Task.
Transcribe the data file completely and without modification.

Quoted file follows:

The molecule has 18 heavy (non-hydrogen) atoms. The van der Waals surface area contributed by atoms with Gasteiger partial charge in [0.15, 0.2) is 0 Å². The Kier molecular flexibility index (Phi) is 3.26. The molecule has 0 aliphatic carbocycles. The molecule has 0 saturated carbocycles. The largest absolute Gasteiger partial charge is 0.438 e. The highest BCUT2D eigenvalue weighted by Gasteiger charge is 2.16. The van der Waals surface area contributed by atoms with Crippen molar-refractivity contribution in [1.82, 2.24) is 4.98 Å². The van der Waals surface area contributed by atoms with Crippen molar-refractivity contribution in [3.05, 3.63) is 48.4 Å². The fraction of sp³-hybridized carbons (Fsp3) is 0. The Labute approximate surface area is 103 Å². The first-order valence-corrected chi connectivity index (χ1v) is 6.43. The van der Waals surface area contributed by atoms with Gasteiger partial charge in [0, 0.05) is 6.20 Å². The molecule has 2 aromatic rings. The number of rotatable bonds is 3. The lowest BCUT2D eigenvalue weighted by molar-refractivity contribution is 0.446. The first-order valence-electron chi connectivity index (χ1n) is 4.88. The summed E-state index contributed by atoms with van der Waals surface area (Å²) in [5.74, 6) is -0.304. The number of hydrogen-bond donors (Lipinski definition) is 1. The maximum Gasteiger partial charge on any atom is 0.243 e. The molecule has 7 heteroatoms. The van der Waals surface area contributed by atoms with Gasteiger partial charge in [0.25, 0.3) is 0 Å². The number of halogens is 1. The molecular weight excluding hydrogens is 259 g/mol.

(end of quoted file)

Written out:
The molecule has 18 heavy (non-hydrogen) atoms. The van der Waals surface area contributed by atoms with Gasteiger partial charge in [0.15, 0.2) is 0 Å². The Kier molecular flexibility index (Phi) is 3.26. The molecule has 0 aliphatic carbocycles. The molecule has 0 saturated carbocycles. The largest absolute Gasteiger partial charge is 0.438 e. The highest BCUT2D eigenvalue weighted by Gasteiger charge is 2.16. The van der Waals surface area contributed by atoms with Crippen molar-refractivity contribution in [1.82, 2.24) is 4.98 Å². The van der Waals surface area contributed by atoms with Crippen molar-refractivity contribution in [3.05, 3.63) is 48.4 Å². The fraction of sp³-hybridized carbons (Fsp3) is 0. The Labute approximate surface area is 103 Å². The first-order valence-corrected chi connectivity index (χ1v) is 6.43. The van der Waals surface area contributed by atoms with Gasteiger partial charge in [0, 0.05) is 6.20 Å². The molecule has 2 aromatic rings. The number of rotatable bonds is 3. The lowest BCUT2D eigenvalue weighted by molar-refractivity contribution is 0.446. The first-order valence-electron chi connectivity index (χ1n) is 4.88. The summed E-state index contributed by atoms with van der Waals surface area (Å²) in [5.74, 6) is -0.304. The number of hydrogen-bond donors (Lipinski definition) is 1. The maximum Gasteiger partial charge on any atom is 0.243 e. The molecule has 7 heteroatoms. The van der Waals surface area contributed by atoms with Gasteiger partial charge in [0.25, 0.3) is 0 Å². The number of halogens is 1. The molecular weight excluding hydrogens is 259 g/mol.